I've been reading War and Peace over at /r/ayearofwarandpeace and I keep coming up against people who, probably for lack of formal training, lack the ability to critically analyze characters and their motivations. One thing they do frequently that I see as incorrect is the tendency to think about these characters as real people, with real thoughts and emotions and motivations. The author is god, so he can technically make these characters do whatever he wants. Even if it's a historical fiction, nothing is stopping Tolstoy from making Napoleon fly around the battlefield on a hippo if he really wanted. Napoleon could be just as smart or as stupid as Tolstoy decides, and the same goes as any other character in the book. When you read a fictional character and you read about the things they say or do, it's incorrect to interpret at singularly about the characters personality. The characters act and speak in a way to advance the story. They are going to do the "convenient" thing that makes the story good. It's a weird and subtle difference to realize.
I found a draft blog I wrote a while back that I never published that delved into this a little bit. In Literary Analysis, I'd argue there are 3 levels of analysis. Level 1: Direct observation about a passage. (E.G. He uses alliteration to draw attention to this word couplet). Level 2: Analysis of a collection or group of observations as a trend. (E.G. How does the author use many literary techniques to drive home his point? Do the techniques attempt to make a comment on the culture or society its being written in?) Level 3: Analysis takes the trend and collections, and compares them to other authors and works of the time, and compares and contrasts the differences between the styles. What does that say about the style, and by extension, culture, and society of the time? (E.G. Tolstoy, along with other Russian authors of the time, used poetic, flowery, descriptive language and long sentence structures, during the Golden Age of Literature to comment on the most essential aspects of the human experience with directness and honesty).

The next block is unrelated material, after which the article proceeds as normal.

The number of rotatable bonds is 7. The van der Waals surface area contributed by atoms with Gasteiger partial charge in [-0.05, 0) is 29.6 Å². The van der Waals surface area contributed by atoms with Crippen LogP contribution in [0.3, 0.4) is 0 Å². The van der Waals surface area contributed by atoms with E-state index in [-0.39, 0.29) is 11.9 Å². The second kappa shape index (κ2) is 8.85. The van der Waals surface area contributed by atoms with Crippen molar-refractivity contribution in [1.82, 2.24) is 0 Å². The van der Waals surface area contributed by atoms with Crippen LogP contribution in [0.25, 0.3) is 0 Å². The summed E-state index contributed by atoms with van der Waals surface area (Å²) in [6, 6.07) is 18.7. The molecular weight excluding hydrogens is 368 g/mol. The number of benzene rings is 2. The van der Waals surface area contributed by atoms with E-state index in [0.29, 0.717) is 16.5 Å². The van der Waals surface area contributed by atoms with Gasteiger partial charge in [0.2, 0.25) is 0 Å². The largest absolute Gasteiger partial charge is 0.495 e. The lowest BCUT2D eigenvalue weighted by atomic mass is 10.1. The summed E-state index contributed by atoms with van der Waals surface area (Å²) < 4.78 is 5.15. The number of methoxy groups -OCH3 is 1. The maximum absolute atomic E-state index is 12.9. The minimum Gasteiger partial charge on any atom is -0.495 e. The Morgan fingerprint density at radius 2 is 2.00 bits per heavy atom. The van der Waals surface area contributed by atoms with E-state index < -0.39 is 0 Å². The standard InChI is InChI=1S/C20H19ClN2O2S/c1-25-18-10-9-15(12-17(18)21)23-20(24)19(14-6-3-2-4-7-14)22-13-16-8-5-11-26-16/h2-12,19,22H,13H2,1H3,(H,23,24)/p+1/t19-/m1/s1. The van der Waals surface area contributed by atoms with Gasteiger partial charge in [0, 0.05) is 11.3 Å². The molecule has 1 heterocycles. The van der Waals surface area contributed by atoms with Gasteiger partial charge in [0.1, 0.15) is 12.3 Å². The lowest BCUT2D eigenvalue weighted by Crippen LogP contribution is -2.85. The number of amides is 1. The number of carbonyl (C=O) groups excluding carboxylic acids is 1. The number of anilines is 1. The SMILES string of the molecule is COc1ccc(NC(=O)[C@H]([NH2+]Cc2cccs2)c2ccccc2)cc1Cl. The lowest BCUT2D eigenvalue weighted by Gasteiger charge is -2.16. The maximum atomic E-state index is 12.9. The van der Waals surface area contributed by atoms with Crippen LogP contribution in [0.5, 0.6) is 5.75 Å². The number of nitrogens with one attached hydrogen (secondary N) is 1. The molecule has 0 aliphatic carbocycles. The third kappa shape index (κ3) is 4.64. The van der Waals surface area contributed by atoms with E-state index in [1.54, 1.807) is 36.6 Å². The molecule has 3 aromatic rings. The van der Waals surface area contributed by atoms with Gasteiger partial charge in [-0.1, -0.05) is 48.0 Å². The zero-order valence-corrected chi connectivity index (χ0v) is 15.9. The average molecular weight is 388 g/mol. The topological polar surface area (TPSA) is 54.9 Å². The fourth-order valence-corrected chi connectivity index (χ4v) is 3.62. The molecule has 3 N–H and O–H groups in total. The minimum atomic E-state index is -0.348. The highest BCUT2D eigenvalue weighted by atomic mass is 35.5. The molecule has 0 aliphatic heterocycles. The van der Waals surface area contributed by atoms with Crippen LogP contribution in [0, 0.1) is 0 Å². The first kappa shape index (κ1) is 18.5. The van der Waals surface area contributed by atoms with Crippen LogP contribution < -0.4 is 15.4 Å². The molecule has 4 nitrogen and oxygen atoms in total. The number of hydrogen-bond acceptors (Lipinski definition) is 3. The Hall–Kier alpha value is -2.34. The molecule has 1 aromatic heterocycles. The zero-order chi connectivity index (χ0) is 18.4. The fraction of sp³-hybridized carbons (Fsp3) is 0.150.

I'm not saying every reddit comment on the day's chapter should be some grand-overarching theory about how Tolstoy's imagery and symbolism in the chapter represents Russia's national identity in 1865 or how it's really a stand-in for the complex fight between liberal atheism vs Russian Orthodox Catholicism. Frankly, that stuff is exhausting and really wouldn't be fun to read. But it frustrates me that people treat these characters as real people, not as a stand in for an idea that Tolstoy wants to represent or embody. They will be used to move the story along and make comments about the kinds of people those people represent. Stop saying Anna Mikhailovna is sneaky or conniving. She is written to be sneaky or cunning, you can't actually predict what she will do, even though you may be able to predict was Tolstoy will write. I feel people fail to realize this, and come away with incorrect analysis about where the book is going but also fail to miss what the author is trying to say on a Level 3 or even Level 2 layer by writing the characters that way.